Changing demographics, online social networks, and political posturing all add to the complexities of operating successful school systems in this still-new 21st century.
To nurture systemwide, sustainable excellence, it takes a dynamic and student-focused school district. But, if district-level efforts at school transformation are to be more efficient and effective, what role should the superintendent—essentially a district’s CEO—play to move schools toward higher levels of student achievement? Will these district chiefs manage their organizations well enough to create the stability necessary for competent and independent work, and can they lead their colleagues through controversies by modeling the risk-taking necessary for innovation to flourish?
In a demanding education environment, it requires attention to both thoughtful management and purposeful leadership to invest in the learning needs of young people proactively. This responsibility means recognizing and balancing the evidence we have to both reinforce successful practices and change what needs to be changed (achievement/performance gaps) at the same time. As the superintendent of the 25,000-student Salt Lake City school system, I think about these challenges constantly.
It is often reported that our nation’s students are performing somewhere near the middle of the pack when compared with students of other developed countries. Yet there are collections of students at the state level who outperform the students of other nations. Within those states, there are students at the district level who outperform the state’s students as a whole, students at the school level who outperform the district, and students at the classroom level who outperform their schools.
Some political measures of school success seem to expect all students to be above “average” in all areas, but those holding that expectation fail to understand that some of those instruments actually define “average” as an average. Maybe we could help by asking such individuals if they really expect all students to be above the median score; if they say yes, at least we would know we had a good starting point for future discussions.
Now, consider our evolving school population. One could ask, are changing demographics a good thing, a bad thing, or a given? If you have ever been a public school teacher, you know that a changing demographic of just one student in your classroom can sometimes make or break the collective improvement of the group. But more diversity should lead to fewer excuses and more attention to the need for high expectations for all students. I write this as the leader of a district where, in 2013, 58 percent of our students are members of racial or ethnic minorities (up from 49 percent of the student body in 2003). Thirty-seven percent of Salt Lake City’s public school students are English-language learners (our students speak more than 100 languages), and 63 percent are eligible for free or reduced-price lunches.
While poverty is clearly the most consistent obstacle to success for all, there is still an expectation gap between some educators and some students.
When expectations are not at the highest levels for all students, teachers and school systems miss the opportunity to identify and remove barriers to higher levels of achievement. Sometimes, it is as simple as noticing and correcting a lack of access to learning opportunities (the availability of books, Internet access, translated material, and so on). Other times, what is clearly needed is an investment in building cultural competencies focused on improving student learning. In any case, changing demographics provide great opportunities, not barriers.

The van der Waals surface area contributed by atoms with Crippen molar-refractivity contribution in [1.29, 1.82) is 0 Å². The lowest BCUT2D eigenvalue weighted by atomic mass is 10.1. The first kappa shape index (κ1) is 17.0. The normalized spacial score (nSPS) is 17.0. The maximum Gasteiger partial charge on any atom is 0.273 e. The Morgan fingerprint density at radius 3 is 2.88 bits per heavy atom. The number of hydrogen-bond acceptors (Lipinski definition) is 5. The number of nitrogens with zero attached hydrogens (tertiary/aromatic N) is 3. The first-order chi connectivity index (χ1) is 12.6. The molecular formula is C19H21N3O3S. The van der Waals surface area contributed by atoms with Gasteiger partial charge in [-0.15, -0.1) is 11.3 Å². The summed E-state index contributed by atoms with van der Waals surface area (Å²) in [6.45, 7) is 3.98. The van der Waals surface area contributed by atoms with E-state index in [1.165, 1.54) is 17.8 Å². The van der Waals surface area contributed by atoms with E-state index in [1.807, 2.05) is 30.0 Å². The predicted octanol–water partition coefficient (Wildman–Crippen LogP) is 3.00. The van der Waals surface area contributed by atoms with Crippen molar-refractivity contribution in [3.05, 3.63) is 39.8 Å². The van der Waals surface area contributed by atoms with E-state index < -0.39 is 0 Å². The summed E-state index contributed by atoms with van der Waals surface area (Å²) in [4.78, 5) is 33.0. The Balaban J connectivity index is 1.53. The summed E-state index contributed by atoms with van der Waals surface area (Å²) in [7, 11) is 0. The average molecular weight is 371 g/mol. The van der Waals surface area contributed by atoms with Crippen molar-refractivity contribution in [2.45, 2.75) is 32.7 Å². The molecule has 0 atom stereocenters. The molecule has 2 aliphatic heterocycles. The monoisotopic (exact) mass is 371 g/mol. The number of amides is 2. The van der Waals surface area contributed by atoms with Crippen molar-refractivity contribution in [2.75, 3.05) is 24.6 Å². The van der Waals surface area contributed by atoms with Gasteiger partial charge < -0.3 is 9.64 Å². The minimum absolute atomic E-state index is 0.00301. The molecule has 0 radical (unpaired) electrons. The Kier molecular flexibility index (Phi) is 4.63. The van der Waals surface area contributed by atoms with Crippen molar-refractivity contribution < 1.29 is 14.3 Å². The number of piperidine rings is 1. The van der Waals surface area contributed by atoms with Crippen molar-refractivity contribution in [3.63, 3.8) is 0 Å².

As to the new technology-enhanced world of social networking, for all of its upsides, there are some interesting downsides as well.
Many in earlier generations were certain that the newspaper would never publish anything that was not the truth. But even the most diligent journalist can be persuaded by faulty “evidence” collected during his or her reporting, and then inadvertently persuade others. We often only learn later that that evidence actually came from an unreliable source—or no source at all. So how many in the current generation are convinced that they have found the truth by reading claims circulated on various social networks?
Attacks on the Common Core State Standards offer one example of where this comes into play. Concerns are often based on parents’ fears of content that could harm their children, but these criticisms can spread and transform when shared online. The various forms of social media create new complexity and need to evolve to include trusted sources, such as teachers and principals, who can then use these tools to break down communication barriers and articulate their high expectations for all students.
Finally, polarized political posturing may occasionally be entertaining to watch, but it rarely if ever helps bring diverse stakeholders together in meaningful ways to improve schools. “Transparency” is often claimed as the reason for using irrelevant or misleading data to make a political point, but the spread of misinformation or incomplete stories during politically motivated campaigns or debates contributes to sustaining opposing positions, rather than focusing on the needs of young people. While this phenomenon is not unique to the 21st century, now more than ever we need to enhance—rather than avoid—thoughtful coalitions, compromises, and collaborative efforts to fight this tendency and make progress for all of our students.
All in all, our new challenges are really new opportunities. If we balance the management needs of our districts with the leadership needs of their members, positive change is within reach.
A version of this article appeared in the January 09, 2014 edition of Education Week as Seeing Opportunities in 21st-Century Challenges